Menu Join now Search
Menu

Surfing for One-of-a...

Surfing for One-of-a-Kind Style

Whether I’m looking for the perfect pair of earrings, a unique painting to spruce up my living room, or a distinctive gift—felt skirt, hand-drawn note cards, or vintage lamp—for my fashionista friend (who already has everything), I have a few no-fail resources to find what I don’t even know I’m looking for.

While there are thousands of merchant-, artist-, and design-showcase Web sites out there, a few stand out among the rest. When you don’t know what you need, but you do know it needs to be one of a kind, check these sites first:

Etsy
Launched in June 2005, Etsy is a virtual emporium of artists, craftspeople, and designers—all with individual Etsy “shops” (e.g. web pages) to sell their handmade wares. I did most of my Christmas shopping here this year—and sometimes it was hard to choose just one gift, as there are so many great finds here. Block out some time on your calendar for your shopping; this is one site that’s so alluring, with so many enticing possibilities, that you’ll lose hours if you’re not careful. 

Matthew Stinchcombe, vice president of communications, recommends treating each visit to Etsy like a new journey. “You can shop by color—sort by parameters, if you’re just looking for blue jewelry, for example,” he recently told me. “Shop local—you can type in your location and see sellers close to you and support your local economy.” Browse around within your areas of interest, or take advantage of cool tools such as the Time Machine, which provides a scrolling spiral of recently listed items, or the Treasury, where members curate their own lists to showcase their favorite pieces.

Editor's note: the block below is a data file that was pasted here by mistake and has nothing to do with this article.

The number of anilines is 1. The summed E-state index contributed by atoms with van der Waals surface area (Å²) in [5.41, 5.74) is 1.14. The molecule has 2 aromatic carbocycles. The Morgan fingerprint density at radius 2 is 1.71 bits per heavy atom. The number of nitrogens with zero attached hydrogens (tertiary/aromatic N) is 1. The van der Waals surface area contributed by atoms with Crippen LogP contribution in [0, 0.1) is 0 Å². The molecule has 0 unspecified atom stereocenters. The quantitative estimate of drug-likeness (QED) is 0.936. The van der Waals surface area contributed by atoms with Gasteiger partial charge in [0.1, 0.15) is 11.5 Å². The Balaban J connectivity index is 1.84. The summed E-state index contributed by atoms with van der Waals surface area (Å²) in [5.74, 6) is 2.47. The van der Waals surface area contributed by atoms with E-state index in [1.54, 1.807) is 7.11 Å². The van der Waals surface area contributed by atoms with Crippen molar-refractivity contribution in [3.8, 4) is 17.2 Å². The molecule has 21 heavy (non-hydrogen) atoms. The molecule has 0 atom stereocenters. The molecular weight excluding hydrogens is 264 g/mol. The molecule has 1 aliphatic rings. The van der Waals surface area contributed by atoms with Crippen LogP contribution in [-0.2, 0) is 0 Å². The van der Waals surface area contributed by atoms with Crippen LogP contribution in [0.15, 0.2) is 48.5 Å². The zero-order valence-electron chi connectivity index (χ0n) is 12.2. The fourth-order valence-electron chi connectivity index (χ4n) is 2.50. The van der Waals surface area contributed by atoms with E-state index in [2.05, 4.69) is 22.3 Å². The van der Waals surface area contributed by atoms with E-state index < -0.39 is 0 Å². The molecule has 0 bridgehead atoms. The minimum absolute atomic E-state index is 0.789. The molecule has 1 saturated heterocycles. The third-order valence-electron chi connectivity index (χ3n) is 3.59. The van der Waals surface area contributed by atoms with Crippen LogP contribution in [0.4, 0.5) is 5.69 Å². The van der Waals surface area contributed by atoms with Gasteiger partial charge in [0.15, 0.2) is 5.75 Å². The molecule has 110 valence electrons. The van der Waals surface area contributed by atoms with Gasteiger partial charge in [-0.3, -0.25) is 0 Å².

My favorite part of the site? Their new feature called Alchemy, which allows any shopper to request a custom item. “Let’s say you want a blue sweater with a picture of your husband embroidered on it,” Stinchcombe began. “It has to be cashmere, and you want to wear it to your anniversary party in May, so you need it by late April. You’re willing to pay $150.” Merchants will then bid on it, offering their specs, price points, deadlines, and examples of past work, and the customer can then choose the artist based on the return bids. Additionally, “sellers that opt into this program can put a note on their shop that they’re an Alchemy participant,” says Stinchcombe. “Custom orders can be requested directly from a specific seller as well.”

Design*Sponge
Need some inspiration for your home? If you’re looking to spruce up your surroundings, start at Design*Sponge, a site that covers the best in home and product design. Features include product reviews, artist profiles, home and studio tours (my personal favorites), holiday gift guides, and more.

 


Brooklyn writer and design expert Grace Bonney founded the site in August 2004. “Design*Sponge has always been my own personal place to discuss things I love,” she told me. “I started the site in a much more personal way, but as it’s grown, I’ve backed away from including too many ‘me’ posts and have tried to focus on students, designers, and projects that give back to the design community.” In addition to Bonney, the site has four new contributors with backgrounds ranging from retail crafts and gourmet food to art history and photography.